Clearly, there are different governments and political parties involved and there are conflicting statements being made by different political leaders. Citizens do require to be assured that there is a sense of accountability in this entire process. It is not just a question of punishing a politician; that may or may not be possible under the law. But, certainly, the issue of political accountability to the people of this State and country is an important aspect, and also it is equally important so as to prevent political patronage to those who utilise positions of power for the exploitation of women. Therefore, we met Chief Minister Bhupinder Singh Hooda, along with the victims friends parents and Jagmati Sangwan, president of the Haryana unit of the Janwadi Mahila Samiti.

On behalf of AIDWA, we suggested to the Chief Minister that he should set up an impartial committee consisting of citizens who command respect in their professions and who have the necessary expertise to look into the aspects of political patronage to Rathore. Unfortunately, he was non-committal on this. However, he did say that officers who had connived with Rathore will be put under the scanner. That would be good. But at the end of the day, we know that officers also act according to the direct or indirect support of the political dispensation of that time.

Some people argue that many institutions, such as the National or State Commissions for Women and the National Commission for Protection of Child Rights, have been created, yet there is hardly any improvement in the overall sensitivity on issues concerning women and children.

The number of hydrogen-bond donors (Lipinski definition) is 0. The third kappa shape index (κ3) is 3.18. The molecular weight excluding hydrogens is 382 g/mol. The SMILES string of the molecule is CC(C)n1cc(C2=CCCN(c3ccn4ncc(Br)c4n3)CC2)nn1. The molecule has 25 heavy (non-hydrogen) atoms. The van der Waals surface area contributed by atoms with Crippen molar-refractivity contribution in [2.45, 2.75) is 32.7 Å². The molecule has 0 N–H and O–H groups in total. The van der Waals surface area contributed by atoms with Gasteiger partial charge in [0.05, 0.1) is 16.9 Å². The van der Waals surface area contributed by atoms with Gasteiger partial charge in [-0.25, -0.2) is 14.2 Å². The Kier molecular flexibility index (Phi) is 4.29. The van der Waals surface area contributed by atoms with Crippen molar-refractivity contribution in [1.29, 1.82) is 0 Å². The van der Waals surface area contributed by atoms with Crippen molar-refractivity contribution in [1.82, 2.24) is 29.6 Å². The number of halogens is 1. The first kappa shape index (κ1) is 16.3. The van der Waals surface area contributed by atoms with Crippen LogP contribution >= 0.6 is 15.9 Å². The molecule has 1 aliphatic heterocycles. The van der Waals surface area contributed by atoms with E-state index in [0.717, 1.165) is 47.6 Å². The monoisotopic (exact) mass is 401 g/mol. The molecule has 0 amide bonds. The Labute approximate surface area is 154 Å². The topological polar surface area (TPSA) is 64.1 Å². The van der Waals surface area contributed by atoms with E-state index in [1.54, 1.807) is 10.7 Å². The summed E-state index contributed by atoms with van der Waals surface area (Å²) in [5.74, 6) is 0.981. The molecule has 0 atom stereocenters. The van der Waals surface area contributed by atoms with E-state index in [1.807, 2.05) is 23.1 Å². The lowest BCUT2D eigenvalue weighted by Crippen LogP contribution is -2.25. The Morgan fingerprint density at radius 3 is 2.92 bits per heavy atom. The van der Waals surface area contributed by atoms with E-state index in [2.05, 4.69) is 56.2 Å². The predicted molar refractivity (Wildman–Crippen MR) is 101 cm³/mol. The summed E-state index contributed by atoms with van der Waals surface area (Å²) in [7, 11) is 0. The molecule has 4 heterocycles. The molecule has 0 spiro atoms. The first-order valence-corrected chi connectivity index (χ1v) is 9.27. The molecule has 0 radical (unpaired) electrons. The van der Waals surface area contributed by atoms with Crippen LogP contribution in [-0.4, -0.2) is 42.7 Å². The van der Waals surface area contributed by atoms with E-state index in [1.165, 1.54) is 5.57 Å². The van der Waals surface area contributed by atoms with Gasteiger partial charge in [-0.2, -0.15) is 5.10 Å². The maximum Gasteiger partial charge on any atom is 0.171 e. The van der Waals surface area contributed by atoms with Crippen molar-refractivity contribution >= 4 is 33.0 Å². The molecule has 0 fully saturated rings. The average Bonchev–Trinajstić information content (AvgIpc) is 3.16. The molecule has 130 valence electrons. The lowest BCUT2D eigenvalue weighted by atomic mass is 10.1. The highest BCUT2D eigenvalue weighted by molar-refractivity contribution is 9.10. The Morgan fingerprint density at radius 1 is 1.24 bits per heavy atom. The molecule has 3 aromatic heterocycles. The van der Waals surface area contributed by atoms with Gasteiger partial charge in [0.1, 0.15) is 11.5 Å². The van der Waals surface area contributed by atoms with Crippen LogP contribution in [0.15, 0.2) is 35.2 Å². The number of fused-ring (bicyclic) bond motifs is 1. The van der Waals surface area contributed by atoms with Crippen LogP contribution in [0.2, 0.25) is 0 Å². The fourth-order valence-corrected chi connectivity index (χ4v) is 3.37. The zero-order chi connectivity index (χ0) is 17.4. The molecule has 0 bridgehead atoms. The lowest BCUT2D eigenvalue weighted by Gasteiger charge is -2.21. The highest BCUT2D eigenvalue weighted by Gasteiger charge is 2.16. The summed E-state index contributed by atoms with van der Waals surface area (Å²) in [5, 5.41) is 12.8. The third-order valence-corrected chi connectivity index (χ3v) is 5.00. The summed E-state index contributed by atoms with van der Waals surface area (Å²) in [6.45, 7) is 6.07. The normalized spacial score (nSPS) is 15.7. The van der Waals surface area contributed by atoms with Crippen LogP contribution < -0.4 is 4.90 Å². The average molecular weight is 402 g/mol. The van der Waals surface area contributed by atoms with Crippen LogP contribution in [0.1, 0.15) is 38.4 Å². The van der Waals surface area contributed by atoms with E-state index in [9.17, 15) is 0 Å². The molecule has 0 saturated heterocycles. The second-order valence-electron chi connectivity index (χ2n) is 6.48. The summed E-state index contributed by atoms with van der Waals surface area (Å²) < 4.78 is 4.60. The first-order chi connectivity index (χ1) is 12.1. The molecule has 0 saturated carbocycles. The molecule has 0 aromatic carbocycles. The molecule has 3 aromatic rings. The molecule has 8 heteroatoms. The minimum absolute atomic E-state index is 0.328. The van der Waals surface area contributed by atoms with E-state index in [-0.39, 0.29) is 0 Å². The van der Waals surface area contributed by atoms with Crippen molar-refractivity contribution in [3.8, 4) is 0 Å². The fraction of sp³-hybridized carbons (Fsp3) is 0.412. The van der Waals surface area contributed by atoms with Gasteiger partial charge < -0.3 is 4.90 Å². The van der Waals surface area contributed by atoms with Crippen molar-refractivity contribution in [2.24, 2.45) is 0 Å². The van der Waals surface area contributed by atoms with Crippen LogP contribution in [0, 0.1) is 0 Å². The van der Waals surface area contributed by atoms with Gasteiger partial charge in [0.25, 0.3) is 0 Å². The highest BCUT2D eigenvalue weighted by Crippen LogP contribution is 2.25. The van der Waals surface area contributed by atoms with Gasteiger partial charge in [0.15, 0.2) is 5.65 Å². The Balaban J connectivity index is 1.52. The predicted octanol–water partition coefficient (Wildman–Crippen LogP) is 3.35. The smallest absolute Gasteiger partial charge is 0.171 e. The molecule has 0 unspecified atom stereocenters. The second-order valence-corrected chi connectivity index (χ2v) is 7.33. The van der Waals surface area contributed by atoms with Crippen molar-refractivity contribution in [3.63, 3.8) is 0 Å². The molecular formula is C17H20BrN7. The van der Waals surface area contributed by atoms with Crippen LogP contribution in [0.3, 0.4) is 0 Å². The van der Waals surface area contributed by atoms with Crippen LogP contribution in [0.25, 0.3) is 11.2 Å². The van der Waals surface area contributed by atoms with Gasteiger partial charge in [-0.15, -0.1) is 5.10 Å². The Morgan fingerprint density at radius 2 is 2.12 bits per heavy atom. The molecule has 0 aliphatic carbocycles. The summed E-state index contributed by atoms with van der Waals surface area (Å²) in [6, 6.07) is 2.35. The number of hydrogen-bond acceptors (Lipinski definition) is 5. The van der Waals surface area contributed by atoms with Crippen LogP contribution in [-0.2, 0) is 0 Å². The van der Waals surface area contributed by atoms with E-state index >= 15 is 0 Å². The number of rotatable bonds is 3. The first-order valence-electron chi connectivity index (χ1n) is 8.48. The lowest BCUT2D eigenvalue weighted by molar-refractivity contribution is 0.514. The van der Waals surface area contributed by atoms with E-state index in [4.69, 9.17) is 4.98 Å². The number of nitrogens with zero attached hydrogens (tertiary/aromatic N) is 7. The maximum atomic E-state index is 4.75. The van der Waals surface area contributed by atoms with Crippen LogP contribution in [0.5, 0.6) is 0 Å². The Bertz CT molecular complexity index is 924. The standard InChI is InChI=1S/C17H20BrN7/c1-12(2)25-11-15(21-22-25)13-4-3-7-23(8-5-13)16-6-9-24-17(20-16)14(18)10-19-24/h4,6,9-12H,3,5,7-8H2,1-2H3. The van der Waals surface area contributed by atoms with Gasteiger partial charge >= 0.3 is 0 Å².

These institutions are there for making policy. They have made some very important recommendations, which are relevant in the present case as well. However, governments do not pay sufficient attention or respect to their recommendations. The issue of women, of children, of violence and assault against women is not considered as an issue that is on the political agenda.

Of late, there has been an increase in the manifestation of what we call public outrage, and it takes a lot of public outrage to evoke some response from the political system in place.

A lot of public opinion is helped by media coverage. It is not because of any initiative from official quarters. The government has been responding mainly because of sustained media coverage. In the post-Emergency period, the media played an important role in taking up issues such as bride-burning. But, unfortunately, the efforts of the media are not sustained. One thing is certain: the helplessness of a victim. Why should it be that in a civilised society, the victim of a crime should feel so helpless that she should be forced to commit suicide? That helplessness and loneliness of the victim, in this case, too, happened in spite of the courageous efforts of her friend and her family.

Generally speaking, the helplessness of a victim is something that should sear the soul of any civilised society because it is such an all-round failure that we have no social, legal or political support systems, and sometimes not even the family support system. How do we deal with this feeling of helplessness? We also need to ask as to what kind of cultures we need to develop in our approaches, in our public life, in our public discourse, to stop vilifying the victim, to stop pointing fingers at the victim. Instead of helping and supporting a victim, the opposite happens.

If the outrage by the public helps other affected persons to come forward, it is a positive step. This means that the outrage has to be expressed when the incident happens and in support of the victim, rather than sympathy when she has been forced to destroy herself. Unfortunately, that part is usually left to womens organisations. AIDWA had first raised the issue of abetment to suicide, which is now being considered. Issues of chain snatching are sometimes considered more important as election issues than that of the increasing violence against women.